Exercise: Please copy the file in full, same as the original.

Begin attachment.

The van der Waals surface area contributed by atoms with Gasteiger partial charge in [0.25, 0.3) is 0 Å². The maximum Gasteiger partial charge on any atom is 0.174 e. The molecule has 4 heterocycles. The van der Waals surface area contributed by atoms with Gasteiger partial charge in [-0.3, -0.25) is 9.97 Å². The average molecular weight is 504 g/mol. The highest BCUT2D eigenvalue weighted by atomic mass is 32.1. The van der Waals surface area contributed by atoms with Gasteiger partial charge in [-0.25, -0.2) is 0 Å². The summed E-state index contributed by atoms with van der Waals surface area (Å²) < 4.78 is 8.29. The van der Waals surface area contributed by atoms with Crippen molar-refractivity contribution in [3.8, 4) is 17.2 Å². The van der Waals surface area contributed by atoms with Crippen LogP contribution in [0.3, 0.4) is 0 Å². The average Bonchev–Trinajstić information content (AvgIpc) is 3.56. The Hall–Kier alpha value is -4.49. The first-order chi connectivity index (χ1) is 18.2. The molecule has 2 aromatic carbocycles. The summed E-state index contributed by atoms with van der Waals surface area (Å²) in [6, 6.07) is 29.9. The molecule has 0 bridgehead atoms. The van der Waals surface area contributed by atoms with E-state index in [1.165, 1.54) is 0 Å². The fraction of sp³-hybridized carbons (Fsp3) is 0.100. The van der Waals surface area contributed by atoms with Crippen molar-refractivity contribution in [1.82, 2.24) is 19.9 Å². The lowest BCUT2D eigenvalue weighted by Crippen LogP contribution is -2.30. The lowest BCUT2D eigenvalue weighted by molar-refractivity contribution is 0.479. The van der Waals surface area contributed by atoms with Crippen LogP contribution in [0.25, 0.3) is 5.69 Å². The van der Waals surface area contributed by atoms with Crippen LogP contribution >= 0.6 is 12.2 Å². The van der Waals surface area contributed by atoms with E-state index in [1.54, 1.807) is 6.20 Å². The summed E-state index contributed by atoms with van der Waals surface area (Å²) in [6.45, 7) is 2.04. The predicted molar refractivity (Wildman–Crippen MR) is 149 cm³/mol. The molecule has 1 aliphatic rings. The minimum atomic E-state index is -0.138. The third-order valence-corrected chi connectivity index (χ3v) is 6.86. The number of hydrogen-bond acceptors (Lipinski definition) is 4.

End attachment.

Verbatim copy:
The van der Waals surface area contributed by atoms with Gasteiger partial charge in [0.25, 0.3) is 0 Å². The maximum Gasteiger partial charge on any atom is 0.174 e. The molecule has 4 heterocycles. The van der Waals surface area contributed by atoms with Gasteiger partial charge in [-0.3, -0.25) is 9.97 Å². The average molecular weight is 504 g/mol. The highest BCUT2D eigenvalue weighted by atomic mass is 32.1. The van der Waals surface area contributed by atoms with Gasteiger partial charge in [-0.25, -0.2) is 0 Å². The summed E-state index contributed by atoms with van der Waals surface area (Å²) < 4.78 is 8.29. The van der Waals surface area contributed by atoms with Crippen molar-refractivity contribution in [3.8, 4) is 17.2 Å². The van der Waals surface area contributed by atoms with Crippen LogP contribution in [0.3, 0.4) is 0 Å². The average Bonchev–Trinajstić information content (AvgIpc) is 3.56. The Hall–Kier alpha value is -4.49. The first-order chi connectivity index (χ1) is 18.2. The molecule has 2 aromatic carbocycles. The summed E-state index contributed by atoms with van der Waals surface area (Å²) in [6, 6.07) is 29.9. The molecule has 0 bridgehead atoms. The van der Waals surface area contributed by atoms with E-state index in [1.165, 1.54) is 0 Å². The fraction of sp³-hybridized carbons (Fsp3) is 0.100. The van der Waals surface area contributed by atoms with Crippen molar-refractivity contribution in [1.82, 2.24) is 19.9 Å². The lowest BCUT2D eigenvalue weighted by Crippen LogP contribution is -2.30. The lowest BCUT2D eigenvalue weighted by molar-refractivity contribution is 0.479. The van der Waals surface area contributed by atoms with Crippen LogP contribution in [0.25, 0.3) is 5.69 Å². The van der Waals surface area contributed by atoms with Crippen LogP contribution >= 0.6 is 12.2 Å². The van der Waals surface area contributed by atoms with E-state index in [1.54, 1.807) is 6.20 Å². The summed E-state index contributed by atoms with van der Waals surface area (Å²) in [6.45, 7) is 2.04. The predicted molar refractivity (Wildman–Crippen MR) is 149 cm³/mol. The molecule has 1 aliphatic rings. The minimum atomic E-state index is -0.138. The third-order valence-corrected chi connectivity index (χ3v) is 6.86. The number of hydrogen-bond acceptors (Lipinski definition) is 4.